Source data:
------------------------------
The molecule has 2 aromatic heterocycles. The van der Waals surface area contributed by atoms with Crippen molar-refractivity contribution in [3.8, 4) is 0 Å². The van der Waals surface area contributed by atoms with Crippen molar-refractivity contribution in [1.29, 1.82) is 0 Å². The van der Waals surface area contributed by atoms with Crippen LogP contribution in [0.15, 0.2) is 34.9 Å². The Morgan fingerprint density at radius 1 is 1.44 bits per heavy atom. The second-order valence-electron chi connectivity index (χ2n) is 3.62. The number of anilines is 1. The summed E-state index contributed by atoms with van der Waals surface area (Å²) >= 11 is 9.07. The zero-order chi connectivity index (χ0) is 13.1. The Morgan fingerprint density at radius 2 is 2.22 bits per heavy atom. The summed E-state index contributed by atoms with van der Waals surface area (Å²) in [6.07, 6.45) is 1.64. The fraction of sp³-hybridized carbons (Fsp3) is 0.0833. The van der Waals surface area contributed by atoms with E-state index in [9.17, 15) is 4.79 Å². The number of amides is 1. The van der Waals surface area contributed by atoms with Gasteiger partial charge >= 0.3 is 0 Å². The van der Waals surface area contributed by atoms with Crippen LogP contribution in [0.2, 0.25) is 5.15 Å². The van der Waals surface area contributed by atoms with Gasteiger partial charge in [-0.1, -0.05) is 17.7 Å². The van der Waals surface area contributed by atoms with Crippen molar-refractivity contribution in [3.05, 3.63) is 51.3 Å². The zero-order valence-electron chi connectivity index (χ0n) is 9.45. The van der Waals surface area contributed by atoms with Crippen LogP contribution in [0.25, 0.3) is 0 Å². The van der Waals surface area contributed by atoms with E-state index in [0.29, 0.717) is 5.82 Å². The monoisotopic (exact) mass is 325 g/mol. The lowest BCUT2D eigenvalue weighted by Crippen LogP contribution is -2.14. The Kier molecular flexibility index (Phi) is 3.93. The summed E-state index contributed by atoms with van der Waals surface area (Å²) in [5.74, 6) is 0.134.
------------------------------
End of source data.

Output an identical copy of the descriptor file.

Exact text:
The molecule has 2 aromatic heterocycles. The van der Waals surface area contributed by atoms with Crippen molar-refractivity contribution in [3.8, 4) is 0 Å². The van der Waals surface area contributed by atoms with Crippen molar-refractivity contribution in [1.29, 1.82) is 0 Å². The van der Waals surface area contributed by atoms with Crippen LogP contribution in [0.15, 0.2) is 34.9 Å². The Morgan fingerprint density at radius 1 is 1.44 bits per heavy atom. The second-order valence-electron chi connectivity index (χ2n) is 3.62. The number of anilines is 1. The summed E-state index contributed by atoms with van der Waals surface area (Å²) >= 11 is 9.07. The zero-order chi connectivity index (χ0) is 13.1. The Morgan fingerprint density at radius 2 is 2.22 bits per heavy atom. The summed E-state index contributed by atoms with van der Waals surface area (Å²) in [6.07, 6.45) is 1.64. The fraction of sp³-hybridized carbons (Fsp3) is 0.0833. The van der Waals surface area contributed by atoms with E-state index in [9.17, 15) is 4.79 Å². The number of amides is 1. The van der Waals surface area contributed by atoms with Gasteiger partial charge >= 0.3 is 0 Å². The van der Waals surface area contributed by atoms with Crippen LogP contribution in [0.2, 0.25) is 5.15 Å². The van der Waals surface area contributed by atoms with Gasteiger partial charge in [-0.1, -0.05) is 17.7 Å². The van der Waals surface area contributed by atoms with Crippen molar-refractivity contribution in [3.05, 3.63) is 51.3 Å². The zero-order valence-electron chi connectivity index (χ0n) is 9.45. The van der Waals surface area contributed by atoms with Crippen LogP contribution in [0.25, 0.3) is 0 Å². The van der Waals surface area contributed by atoms with E-state index in [0.29, 0.717) is 5.82 Å². The monoisotopic (exact) mass is 325 g/mol. The lowest BCUT2D eigenvalue weighted by Crippen LogP contribution is -2.14. The Kier molecular flexibility index (Phi) is 3.93. The summed E-state index contributed by atoms with van der Waals surface area (Å²) in [5.74, 6) is 0.134.